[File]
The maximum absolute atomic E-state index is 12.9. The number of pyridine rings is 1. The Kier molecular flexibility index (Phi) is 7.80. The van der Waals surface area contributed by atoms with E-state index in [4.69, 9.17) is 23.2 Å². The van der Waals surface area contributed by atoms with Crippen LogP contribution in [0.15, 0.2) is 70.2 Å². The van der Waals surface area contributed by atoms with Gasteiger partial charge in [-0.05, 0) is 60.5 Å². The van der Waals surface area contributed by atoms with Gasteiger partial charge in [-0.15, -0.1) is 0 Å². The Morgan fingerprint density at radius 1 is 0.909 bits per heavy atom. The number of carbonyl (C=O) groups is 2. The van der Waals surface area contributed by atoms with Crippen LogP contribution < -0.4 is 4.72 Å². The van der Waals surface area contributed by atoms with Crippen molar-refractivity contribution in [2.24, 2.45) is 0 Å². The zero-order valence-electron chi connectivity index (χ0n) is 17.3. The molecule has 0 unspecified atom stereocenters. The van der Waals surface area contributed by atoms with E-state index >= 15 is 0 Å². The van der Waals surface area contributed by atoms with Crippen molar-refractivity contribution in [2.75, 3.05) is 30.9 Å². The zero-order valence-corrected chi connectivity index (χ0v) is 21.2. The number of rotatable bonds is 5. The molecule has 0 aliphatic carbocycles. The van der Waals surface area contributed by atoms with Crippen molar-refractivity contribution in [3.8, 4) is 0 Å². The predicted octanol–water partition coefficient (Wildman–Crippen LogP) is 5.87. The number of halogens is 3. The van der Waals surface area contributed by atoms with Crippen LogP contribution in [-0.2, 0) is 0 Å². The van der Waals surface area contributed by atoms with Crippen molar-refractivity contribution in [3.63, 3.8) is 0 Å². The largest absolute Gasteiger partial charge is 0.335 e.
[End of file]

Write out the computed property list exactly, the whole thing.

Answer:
The maximum absolute atomic E-state index is 12.9. The number of pyridine rings is 1. The Kier molecular flexibility index (Phi) is 7.80. The van der Waals surface area contributed by atoms with E-state index in [4.69, 9.17) is 23.2 Å². The van der Waals surface area contributed by atoms with Crippen LogP contribution in [0.15, 0.2) is 70.2 Å². The van der Waals surface area contributed by atoms with Gasteiger partial charge in [-0.05, 0) is 60.5 Å². The van der Waals surface area contributed by atoms with Gasteiger partial charge in [-0.15, -0.1) is 0 Å². The Morgan fingerprint density at radius 1 is 0.909 bits per heavy atom. The number of carbonyl (C=O) groups is 2. The van der Waals surface area contributed by atoms with Crippen LogP contribution < -0.4 is 4.72 Å². The van der Waals surface area contributed by atoms with Crippen molar-refractivity contribution in [2.24, 2.45) is 0 Å². The zero-order valence-electron chi connectivity index (χ0n) is 17.3. The molecule has 0 unspecified atom stereocenters. The van der Waals surface area contributed by atoms with E-state index >= 15 is 0 Å². The van der Waals surface area contributed by atoms with Crippen molar-refractivity contribution in [2.75, 3.05) is 30.9 Å². The zero-order valence-corrected chi connectivity index (χ0v) is 21.2. The number of rotatable bonds is 5. The molecule has 0 aliphatic carbocycles. The van der Waals surface area contributed by atoms with Crippen molar-refractivity contribution in [3.8, 4) is 0 Å². The predicted octanol–water partition coefficient (Wildman–Crippen LogP) is 5.87. The number of halogens is 3. The van der Waals surface area contributed by atoms with Crippen LogP contribution in [-0.2, 0) is 0 Å². The van der Waals surface area contributed by atoms with Crippen molar-refractivity contribution in [3.63, 3.8) is 0 Å². The largest absolute Gasteiger partial charge is 0.335 e.